Worst weather will be in ... well, most of winter.

One bad thing you can do for your state of mind is to read a long-range forecast for winter when summer is just ending.

It sort of makes you miss autumn entirely.

"October will be warmer than normal, with below-normal precipitation."

See what nice weather you could look forward to if you didn't skip ahead a few pages in The Old Farmers' Almanac and see a chart indicating that snow in January, February, March and even April will be higher than normal. And temperatures, while above normal for the season, still will be cold many of the weeks of winter.

"The coldest periods will be in early to mid- and late January, early February, mid- to late February, and early March," say the Farmer's Almanac people.

Isn't that most of winter?

I should have stuck to reading the chart that said temperature would be above average and precipitation below average in October, and continued to grin like a ninny in my ignorance of the future.

Inside Source

But, no, since I have an "in" with the weather forecasters at The Old Farmers' Almanac, I learn the long-range forecasts early. I'm on the almanac's email list and as summer draws to a close each year they send out a press release looking ahead to what the Almanac predicts for the colder months.

"If you didn’t like last winter, you may want to stop reading right now," they warned in their email. "The 2020 Farmers' Almanac's extended weather forecast is calling for a 'Polar Coaster Winter' with plenty of frigid temperatures and snow for a majority of the country."

Indeed, "'freezing, frigid, and frosty' are the exact terms used to describe the upcoming season, especially for areas east of the Rockies all the way to the Appalachians," the Almanac's news release indicated. And, Pete Geiger, the almanac's editor, admitted that much of the season would be "teeth-chattering."

“We expect yet another wild ride this winter,” said Geiger. “with extreme temperatures swings and some hefty snowfalls.”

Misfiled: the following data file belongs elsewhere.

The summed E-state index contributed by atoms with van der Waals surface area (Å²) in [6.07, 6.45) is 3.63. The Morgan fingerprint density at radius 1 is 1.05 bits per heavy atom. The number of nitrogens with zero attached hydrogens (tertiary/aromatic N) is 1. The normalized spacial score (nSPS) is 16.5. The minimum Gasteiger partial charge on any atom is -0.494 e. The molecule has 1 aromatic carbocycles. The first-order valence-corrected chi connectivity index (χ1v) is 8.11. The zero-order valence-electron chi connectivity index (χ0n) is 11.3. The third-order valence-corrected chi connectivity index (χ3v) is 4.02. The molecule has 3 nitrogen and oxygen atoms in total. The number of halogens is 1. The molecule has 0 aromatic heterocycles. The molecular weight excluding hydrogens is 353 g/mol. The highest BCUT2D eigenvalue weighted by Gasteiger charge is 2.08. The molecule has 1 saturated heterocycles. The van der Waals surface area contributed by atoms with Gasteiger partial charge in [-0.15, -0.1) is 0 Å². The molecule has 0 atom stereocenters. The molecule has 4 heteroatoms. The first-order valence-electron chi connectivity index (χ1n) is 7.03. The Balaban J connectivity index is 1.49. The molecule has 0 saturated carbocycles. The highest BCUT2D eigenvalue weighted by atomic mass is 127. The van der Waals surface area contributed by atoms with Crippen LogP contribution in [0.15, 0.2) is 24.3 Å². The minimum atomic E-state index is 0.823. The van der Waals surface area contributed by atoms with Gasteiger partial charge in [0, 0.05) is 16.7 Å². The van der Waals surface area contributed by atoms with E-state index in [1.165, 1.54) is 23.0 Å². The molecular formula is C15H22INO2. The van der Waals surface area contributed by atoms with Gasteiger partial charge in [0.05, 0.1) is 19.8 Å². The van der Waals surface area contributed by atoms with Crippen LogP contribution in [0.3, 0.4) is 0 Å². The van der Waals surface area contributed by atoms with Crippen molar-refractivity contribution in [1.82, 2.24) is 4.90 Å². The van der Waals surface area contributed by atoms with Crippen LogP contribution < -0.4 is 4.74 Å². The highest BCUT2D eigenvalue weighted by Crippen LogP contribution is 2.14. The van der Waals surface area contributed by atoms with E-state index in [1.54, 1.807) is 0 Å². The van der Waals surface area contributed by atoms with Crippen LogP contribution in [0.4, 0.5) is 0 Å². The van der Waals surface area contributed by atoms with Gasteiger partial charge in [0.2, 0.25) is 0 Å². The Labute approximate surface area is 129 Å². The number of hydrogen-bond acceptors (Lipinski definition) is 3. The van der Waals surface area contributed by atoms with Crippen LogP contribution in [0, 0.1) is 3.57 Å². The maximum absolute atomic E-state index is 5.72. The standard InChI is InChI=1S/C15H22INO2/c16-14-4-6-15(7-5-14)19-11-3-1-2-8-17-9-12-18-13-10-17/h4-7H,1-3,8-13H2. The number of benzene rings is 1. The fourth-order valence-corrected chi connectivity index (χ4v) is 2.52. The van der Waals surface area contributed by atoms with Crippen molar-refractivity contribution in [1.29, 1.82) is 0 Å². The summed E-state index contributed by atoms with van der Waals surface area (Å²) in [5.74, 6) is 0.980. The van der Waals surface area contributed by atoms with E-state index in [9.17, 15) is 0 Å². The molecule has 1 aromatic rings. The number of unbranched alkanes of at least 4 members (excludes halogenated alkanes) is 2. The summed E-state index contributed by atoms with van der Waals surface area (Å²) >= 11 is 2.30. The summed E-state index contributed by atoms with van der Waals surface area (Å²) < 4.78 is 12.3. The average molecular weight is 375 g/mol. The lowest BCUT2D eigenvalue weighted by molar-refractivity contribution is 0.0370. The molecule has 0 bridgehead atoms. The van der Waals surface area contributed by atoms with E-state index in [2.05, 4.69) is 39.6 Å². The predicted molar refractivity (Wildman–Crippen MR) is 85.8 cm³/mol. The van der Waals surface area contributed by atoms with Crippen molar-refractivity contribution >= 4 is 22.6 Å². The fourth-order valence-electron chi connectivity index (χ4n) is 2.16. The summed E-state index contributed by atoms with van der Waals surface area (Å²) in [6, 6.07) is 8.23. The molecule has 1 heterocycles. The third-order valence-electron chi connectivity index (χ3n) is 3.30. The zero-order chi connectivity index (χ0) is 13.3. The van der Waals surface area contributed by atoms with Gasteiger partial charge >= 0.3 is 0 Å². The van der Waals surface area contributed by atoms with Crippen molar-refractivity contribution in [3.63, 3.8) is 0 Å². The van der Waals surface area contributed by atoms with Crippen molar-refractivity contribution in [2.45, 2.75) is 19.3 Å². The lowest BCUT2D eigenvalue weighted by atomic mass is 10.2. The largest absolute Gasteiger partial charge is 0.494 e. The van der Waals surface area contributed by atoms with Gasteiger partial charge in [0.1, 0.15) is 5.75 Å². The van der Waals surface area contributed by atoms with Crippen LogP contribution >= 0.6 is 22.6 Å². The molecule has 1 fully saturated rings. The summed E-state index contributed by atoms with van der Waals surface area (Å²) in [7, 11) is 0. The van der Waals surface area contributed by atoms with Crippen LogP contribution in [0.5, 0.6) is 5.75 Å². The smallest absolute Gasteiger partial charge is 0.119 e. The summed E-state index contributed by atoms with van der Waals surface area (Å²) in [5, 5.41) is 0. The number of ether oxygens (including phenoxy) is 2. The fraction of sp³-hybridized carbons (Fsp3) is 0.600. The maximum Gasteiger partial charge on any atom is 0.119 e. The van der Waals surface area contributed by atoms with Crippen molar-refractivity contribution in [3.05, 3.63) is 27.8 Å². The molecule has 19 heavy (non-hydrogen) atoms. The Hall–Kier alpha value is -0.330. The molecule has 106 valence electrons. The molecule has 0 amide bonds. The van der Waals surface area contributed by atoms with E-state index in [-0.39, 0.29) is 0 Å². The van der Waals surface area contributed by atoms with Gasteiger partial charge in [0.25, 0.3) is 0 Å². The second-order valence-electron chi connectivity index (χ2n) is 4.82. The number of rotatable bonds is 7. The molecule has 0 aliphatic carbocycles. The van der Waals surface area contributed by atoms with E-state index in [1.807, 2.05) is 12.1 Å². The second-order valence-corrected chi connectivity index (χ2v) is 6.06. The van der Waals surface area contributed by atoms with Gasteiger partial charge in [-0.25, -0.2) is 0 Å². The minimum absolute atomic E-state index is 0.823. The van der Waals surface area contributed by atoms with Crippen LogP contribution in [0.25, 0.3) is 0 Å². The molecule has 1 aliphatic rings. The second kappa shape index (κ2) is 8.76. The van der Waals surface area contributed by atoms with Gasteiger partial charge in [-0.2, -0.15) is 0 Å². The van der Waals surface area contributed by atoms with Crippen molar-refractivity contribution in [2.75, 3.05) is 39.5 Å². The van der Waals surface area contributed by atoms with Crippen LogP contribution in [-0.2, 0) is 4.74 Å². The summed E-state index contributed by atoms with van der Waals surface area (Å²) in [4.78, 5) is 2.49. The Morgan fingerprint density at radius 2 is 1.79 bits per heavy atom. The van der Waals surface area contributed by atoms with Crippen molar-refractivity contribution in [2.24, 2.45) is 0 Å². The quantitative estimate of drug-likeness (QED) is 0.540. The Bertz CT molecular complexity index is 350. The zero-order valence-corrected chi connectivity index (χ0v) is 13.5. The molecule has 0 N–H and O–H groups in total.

The almanac labeled Geiger as a "philom," which means "lover of learning." Personally, I didn't particularly appreciate learning that "the Almanac calls for above-normal winter precipitation over the eastern third of the country as well as the Great Plains, Midwest, and the Great Lakes."

"The Farmers' Almanac extended forecast forewarns of not only a good amount of snow, but also a wintry mix of rain, sleet."

It was a pretty complete forecast. The only thing it really didn't include was an offer by Geiger to help shovel my driveway.

Valued Almanac

Granted, this is a long-range forecast. Stuff happens in the sky over time. Weather changes as the season is extended.

But, I'm an avid reader of The Old Farmers' Almanac. I trust its tips and its weather predictions. Some of the time, the forecasts and the advice are paired.

"This year's edition also contains life hacks and natural remedies on ways to melt ice more naturally," the promotional email I received said, before noting that other tips include information on how to "use salt as a cure for common ailments, plus trivia about who invented the first diet, what bugs are safe and tasty to eat, how animals survive extreme weather, and tons of gardening tips and best days to fish."

This kind of folksy reading material is why my parents — and their parents before them — always had The Old Farmers' Almanac hanging around the house. And I mean it literally was hanging, in the bathroom, near where business is done.

At the home of my grandparents on my father's side, who during my youngest years did not have indoor plumbing, the Almanac hung in an outdoor privy. I believe that's when I began to seriously look at the Almanac's weather predictions.

In an outhouse in the dead of winter temperature becomes important.